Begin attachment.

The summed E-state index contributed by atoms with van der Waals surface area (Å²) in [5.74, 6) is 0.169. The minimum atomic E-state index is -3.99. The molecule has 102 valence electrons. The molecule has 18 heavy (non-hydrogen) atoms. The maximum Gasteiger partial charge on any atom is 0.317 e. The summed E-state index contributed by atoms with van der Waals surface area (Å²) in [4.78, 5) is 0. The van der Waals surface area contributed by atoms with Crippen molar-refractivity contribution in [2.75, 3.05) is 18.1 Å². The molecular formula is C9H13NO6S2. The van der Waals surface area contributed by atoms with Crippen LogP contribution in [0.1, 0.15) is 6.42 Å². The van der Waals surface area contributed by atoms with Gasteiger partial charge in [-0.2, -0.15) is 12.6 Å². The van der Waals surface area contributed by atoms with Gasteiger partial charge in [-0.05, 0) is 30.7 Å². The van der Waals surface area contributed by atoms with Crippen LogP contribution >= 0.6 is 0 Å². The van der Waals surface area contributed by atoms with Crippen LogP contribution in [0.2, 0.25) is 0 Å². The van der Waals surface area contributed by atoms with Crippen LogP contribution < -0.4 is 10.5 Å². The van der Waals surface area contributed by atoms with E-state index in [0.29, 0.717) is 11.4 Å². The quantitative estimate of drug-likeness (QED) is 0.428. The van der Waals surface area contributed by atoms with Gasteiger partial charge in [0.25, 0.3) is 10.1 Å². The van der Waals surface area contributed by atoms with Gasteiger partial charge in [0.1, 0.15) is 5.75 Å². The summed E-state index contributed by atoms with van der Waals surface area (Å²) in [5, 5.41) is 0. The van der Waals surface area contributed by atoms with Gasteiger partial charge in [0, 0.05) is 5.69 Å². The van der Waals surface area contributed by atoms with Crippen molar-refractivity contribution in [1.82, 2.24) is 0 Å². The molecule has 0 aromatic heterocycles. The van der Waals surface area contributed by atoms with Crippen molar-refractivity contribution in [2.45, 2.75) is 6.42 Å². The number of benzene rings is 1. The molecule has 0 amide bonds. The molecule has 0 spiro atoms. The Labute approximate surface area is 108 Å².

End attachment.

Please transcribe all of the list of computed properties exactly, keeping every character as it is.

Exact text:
The summed E-state index contributed by atoms with van der Waals surface area (Å²) in [5.74, 6) is 0.169. The minimum atomic E-state index is -3.99. The molecule has 102 valence electrons. The molecule has 18 heavy (non-hydrogen) atoms. The maximum Gasteiger partial charge on any atom is 0.317 e. The summed E-state index contributed by atoms with van der Waals surface area (Å²) in [4.78, 5) is 0. The van der Waals surface area contributed by atoms with Crippen molar-refractivity contribution in [2.75, 3.05) is 18.1 Å². The molecular formula is C9H13NO6S2. The van der Waals surface area contributed by atoms with Crippen LogP contribution in [0.1, 0.15) is 6.42 Å². The van der Waals surface area contributed by atoms with Gasteiger partial charge in [-0.2, -0.15) is 12.6 Å². The van der Waals surface area contributed by atoms with Gasteiger partial charge in [-0.05, 0) is 30.7 Å². The van der Waals surface area contributed by atoms with Crippen LogP contribution >= 0.6 is 0 Å². The van der Waals surface area contributed by atoms with Crippen LogP contribution in [0.2, 0.25) is 0 Å². The van der Waals surface area contributed by atoms with Crippen LogP contribution < -0.4 is 10.5 Å². The van der Waals surface area contributed by atoms with E-state index in [0.29, 0.717) is 11.4 Å². The quantitative estimate of drug-likeness (QED) is 0.428. The van der Waals surface area contributed by atoms with Gasteiger partial charge in [0.25, 0.3) is 10.1 Å². The van der Waals surface area contributed by atoms with Gasteiger partial charge in [0.1, 0.15) is 5.75 Å². The summed E-state index contributed by atoms with van der Waals surface area (Å²) in [5, 5.41) is 0. The van der Waals surface area contributed by atoms with Gasteiger partial charge in [0, 0.05) is 5.69 Å². The van der Waals surface area contributed by atoms with Crippen molar-refractivity contribution in [1.82, 2.24) is 0 Å². The molecule has 0 aromatic heterocycles. The van der Waals surface area contributed by atoms with Crippen molar-refractivity contribution in [2.45, 2.75) is 6.42 Å². The number of benzene rings is 1. The molecule has 0 amide bonds. The molecule has 0 spiro atoms. The Labute approximate surface area is 108 Å².